Visitors to Fukushima Prefecture will soon be able to visit Kuso to Art no Museum – Fukushima Sakura Yugakusha, or the Museum of Fantasy and Art – Fukushima Sakura Yugakusha. The museum, which officially opens April 1, was founded by a subsidiary of animation production house Gainax, which will also be setting up an anime studio at the same site under the name Fukushima Gainax.
In many ways, art is one of the most human activities we can take part in–it leaves behind not only an expression of the person who created it, but also becomes a part of the narrative that future generations use to understand their history. In this case, the art is literally one of the oldest depictions of a Korean face known–and it certainly seems to be adding to the narrative in South Korea!
It’s also drawing laughs due to a similarity to a certain South Korean rapper…
The Otsuka Museum of Art is a place of extremes. It’s the biggest exhibition space in Japan, housing masterpieces of Western art from antiquity to the modern day. The route around its 1,000 artworks is 4km long (2.5 miles), and it takes a full, tiring day to see it all. And with a 3,150 yen (US $29.22) adult admission fee, it’s also Japan’s most expensive gallery.
The works on show are, quite literally, too good to be true. The Mona Lisa, The Last Supper, Guernica, Van Gogh’s Sunflowers, Rembrandt’s self-portraits: everything is here. And every single one of them is a replica. But why are so many people prepared to pay through the nose to see prints of masterpieces?
Located in the countryside of Japan’s Aichi Prefecture is a one-of-a-kind museum that houses an enormous collection of old-school video game cabinets and mechanical arcade games, not to mention what is purported to be the world’s leading pinball machine collection.
But the best thing about this museum is that you don’t have to just look at the arcade exhibits; you can also actually play them! And what’s more, the only price you’ll pay is the entry ticket, meaning you can enjoy all the machines to your heart’s content without having to carry a giant bag of change.
On October 21, 1600, Tokugawa Ieyasu won the famous Battle of Sekigahara which secured his way to rule the shogunate of Japan.
Today, the battlefield where more than 200,000 people perished is but a remnant of ancient history. It is an ordinary town, and only the most maniacal of history buffs would show up to trace the roots of Sekigahara. However, in the center of that town, there is actually a ‘theme park’ where you can learn about history and the famous battle right where it took place, known as the somewhat awkwardly named “Learn! Play! The Immersive War Museum – Sekigahara War Land”.
If you’re a fan of the wildly popular manga and anime series Attack on Titan, then you’ll be more than familiar with the violent and jarring scenes of gigantic monsters biting off and chewing human heads, arms and various other body parts. But while you might expect such gruesome images in your comic books, commuters riding the Tokyo subway might not appreciate seeing such gory poster images on their way to work every morning.
So when advertising a new Attack on Titan exhibit opening next month at a Tokyo museum, the poster designers decided to creatively self-censor their own work with some very cleverly placed food items.
Though there are obviously numerous anime studios in Japan, there is no doubt that Studio Ghibli is among–if not the most–legendary of them all. With tons of famed, beloved, and critically acclaimed films, there’s no doubt that the influence Ghibli has had on the world is massive. Even if you’re not a particularly big fan of their stories, who could deny that the worlds they create are simply stunning? Wouldn’t it be amazing to see those buildings brought to life and given physical form? We certainly wish we could at least get a ride inside the cat bus.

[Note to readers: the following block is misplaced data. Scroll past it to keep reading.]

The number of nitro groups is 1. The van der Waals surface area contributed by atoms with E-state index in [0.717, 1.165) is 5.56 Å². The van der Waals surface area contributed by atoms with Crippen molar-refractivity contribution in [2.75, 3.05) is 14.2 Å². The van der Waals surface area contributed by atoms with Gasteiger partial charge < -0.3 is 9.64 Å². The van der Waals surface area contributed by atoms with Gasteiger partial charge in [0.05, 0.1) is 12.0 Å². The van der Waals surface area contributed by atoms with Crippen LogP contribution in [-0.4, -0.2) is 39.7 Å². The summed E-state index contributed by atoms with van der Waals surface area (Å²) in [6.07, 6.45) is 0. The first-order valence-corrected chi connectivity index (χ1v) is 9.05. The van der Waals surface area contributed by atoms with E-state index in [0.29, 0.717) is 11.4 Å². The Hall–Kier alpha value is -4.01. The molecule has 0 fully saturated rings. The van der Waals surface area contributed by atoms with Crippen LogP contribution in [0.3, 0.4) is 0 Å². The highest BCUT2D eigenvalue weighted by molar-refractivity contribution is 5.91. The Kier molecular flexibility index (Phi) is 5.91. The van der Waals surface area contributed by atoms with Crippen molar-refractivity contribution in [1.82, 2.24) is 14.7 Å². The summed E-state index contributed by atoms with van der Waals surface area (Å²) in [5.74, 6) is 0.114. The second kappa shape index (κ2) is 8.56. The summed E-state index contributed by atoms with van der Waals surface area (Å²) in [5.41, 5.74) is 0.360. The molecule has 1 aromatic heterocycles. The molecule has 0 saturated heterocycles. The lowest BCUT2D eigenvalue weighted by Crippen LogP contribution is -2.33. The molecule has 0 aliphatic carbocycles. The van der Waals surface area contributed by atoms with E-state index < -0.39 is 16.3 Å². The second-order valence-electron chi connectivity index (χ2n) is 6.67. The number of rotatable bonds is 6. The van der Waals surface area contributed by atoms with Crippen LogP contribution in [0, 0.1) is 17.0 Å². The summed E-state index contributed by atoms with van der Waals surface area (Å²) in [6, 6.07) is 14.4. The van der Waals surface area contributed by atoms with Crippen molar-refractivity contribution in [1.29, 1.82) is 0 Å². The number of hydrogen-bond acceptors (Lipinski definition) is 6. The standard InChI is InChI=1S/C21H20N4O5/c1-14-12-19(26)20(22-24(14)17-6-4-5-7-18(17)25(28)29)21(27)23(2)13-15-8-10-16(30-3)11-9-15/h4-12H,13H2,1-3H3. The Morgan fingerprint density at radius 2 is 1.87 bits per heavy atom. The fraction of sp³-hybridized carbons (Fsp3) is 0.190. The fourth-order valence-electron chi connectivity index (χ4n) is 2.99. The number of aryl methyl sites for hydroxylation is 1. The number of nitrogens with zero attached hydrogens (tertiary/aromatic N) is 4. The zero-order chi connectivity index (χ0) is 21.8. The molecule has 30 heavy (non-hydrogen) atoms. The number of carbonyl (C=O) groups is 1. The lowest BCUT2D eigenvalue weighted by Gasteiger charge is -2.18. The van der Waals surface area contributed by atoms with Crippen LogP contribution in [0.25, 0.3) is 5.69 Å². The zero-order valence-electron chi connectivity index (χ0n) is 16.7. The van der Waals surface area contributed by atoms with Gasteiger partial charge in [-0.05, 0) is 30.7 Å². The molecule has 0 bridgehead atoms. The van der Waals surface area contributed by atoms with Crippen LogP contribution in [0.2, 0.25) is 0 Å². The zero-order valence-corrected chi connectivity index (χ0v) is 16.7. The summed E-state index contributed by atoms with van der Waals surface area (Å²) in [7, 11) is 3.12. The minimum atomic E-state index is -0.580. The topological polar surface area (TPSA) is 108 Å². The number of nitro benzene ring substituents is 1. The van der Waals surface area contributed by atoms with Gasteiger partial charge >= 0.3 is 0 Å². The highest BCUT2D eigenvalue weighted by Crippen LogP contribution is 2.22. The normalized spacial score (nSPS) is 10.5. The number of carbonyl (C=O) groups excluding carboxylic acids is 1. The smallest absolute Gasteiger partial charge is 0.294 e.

Though this new exhibition at the Edo-Tokyo Tatemono-en, or called the Edo-Tokyo Open Air Architectural Museum in English, does not quite provide full-size replicas of Ghibli architecture, it does give us an excellent concept of what some of our favorite buildings would like in the real world.
To most people around the world, the word ‘Yankee’ is used as a (sometimes derogatory) slang term for Americans in general. To most Americans, ‘Yankee’ refers to a person living in one of the six northeastern states of New England. To die-hard Red Sox fans, just hearing the phrase ‘New York Yankees’ is enough to make their blood boil. But that’s a different story…
Curiously enough, the word ‘yankee’ (ヤンキー) has also established itself within the Japanese lexicon, albeit with extremely different connotations. In Japan, a ‘yankee’ conjures up images of juvenile delinquents and biker gangs (more on that later). While this Japanese subculture may have died down considerably since its heyday in the 1980s, one museum in Hiroshima Prefecture has just opened a special exhibit titled ‘Yankee Anthropology’. This exhibit explores Yankee culture from a serious, academic perspective and includes various related realia. If you’ve always been fascinated by this aspect of Japanese subculture, now’s the perfect excuse to head over to Hiroshima!
We’ve told you before that Japan is practically overflowing with museums. Everything from ukiyo-e to prisons to Edo period buildings have been preserved for the benefit of public knowledge, and we’d say that almost every museum has something unique or fun to offer. But here’s a museum that is literally one-of-a-kind: The Meguro Parasitological Museum!
They claim to be the only museum in the world dedicated solely to parasites–and we’ve got to say that we believe them! We recently headed down to Meguro to check out their collection and learn a little bit about the critters that might living inside of you right now.